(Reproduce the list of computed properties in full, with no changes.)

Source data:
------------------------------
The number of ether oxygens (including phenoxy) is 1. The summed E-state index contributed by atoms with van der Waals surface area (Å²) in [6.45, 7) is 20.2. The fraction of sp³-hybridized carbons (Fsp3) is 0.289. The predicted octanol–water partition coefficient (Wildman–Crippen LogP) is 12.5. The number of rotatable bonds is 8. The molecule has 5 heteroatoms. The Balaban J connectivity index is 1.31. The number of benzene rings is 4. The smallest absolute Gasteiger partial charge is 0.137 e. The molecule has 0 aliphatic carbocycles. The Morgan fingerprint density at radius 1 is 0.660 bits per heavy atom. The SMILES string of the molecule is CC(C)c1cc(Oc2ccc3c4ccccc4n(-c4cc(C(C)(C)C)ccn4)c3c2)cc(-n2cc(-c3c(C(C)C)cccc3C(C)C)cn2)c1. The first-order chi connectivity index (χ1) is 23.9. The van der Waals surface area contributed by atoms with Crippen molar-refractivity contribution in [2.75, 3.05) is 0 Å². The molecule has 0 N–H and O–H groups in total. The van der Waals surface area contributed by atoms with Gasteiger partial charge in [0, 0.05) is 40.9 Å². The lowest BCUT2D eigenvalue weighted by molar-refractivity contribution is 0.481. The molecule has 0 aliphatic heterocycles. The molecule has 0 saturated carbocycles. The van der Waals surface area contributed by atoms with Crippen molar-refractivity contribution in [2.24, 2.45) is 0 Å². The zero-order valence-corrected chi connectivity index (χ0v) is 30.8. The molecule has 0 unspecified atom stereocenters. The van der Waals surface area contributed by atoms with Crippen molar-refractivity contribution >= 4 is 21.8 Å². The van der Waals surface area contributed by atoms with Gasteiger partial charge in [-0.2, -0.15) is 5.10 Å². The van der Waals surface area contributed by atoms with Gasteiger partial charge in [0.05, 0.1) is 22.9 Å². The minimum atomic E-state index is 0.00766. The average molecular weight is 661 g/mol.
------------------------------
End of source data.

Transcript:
The number of ether oxygens (including phenoxy) is 1. The summed E-state index contributed by atoms with van der Waals surface area (Å²) in [6.45, 7) is 20.2. The fraction of sp³-hybridized carbons (Fsp3) is 0.289. The predicted octanol–water partition coefficient (Wildman–Crippen LogP) is 12.5. The number of rotatable bonds is 8. The molecule has 5 heteroatoms. The Balaban J connectivity index is 1.31. The number of benzene rings is 4. The smallest absolute Gasteiger partial charge is 0.137 e. The molecule has 0 aliphatic carbocycles. The Morgan fingerprint density at radius 1 is 0.660 bits per heavy atom. The SMILES string of the molecule is CC(C)c1cc(Oc2ccc3c4ccccc4n(-c4cc(C(C)(C)C)ccn4)c3c2)cc(-n2cc(-c3c(C(C)C)cccc3C(C)C)cn2)c1. The first-order chi connectivity index (χ1) is 23.9. The van der Waals surface area contributed by atoms with Crippen molar-refractivity contribution in [2.75, 3.05) is 0 Å². The molecule has 0 N–H and O–H groups in total. The van der Waals surface area contributed by atoms with Gasteiger partial charge in [0, 0.05) is 40.9 Å². The lowest BCUT2D eigenvalue weighted by molar-refractivity contribution is 0.481. The molecule has 0 aliphatic heterocycles. The molecule has 0 saturated carbocycles. The van der Waals surface area contributed by atoms with Crippen molar-refractivity contribution in [2.24, 2.45) is 0 Å². The zero-order valence-corrected chi connectivity index (χ0v) is 30.8. The molecule has 0 unspecified atom stereocenters. The van der Waals surface area contributed by atoms with Crippen molar-refractivity contribution >= 4 is 21.8 Å². The van der Waals surface area contributed by atoms with Gasteiger partial charge in [-0.2, -0.15) is 5.10 Å². The van der Waals surface area contributed by atoms with Gasteiger partial charge in [0.05, 0.1) is 22.9 Å². The minimum atomic E-state index is 0.00766. The average molecular weight is 661 g/mol.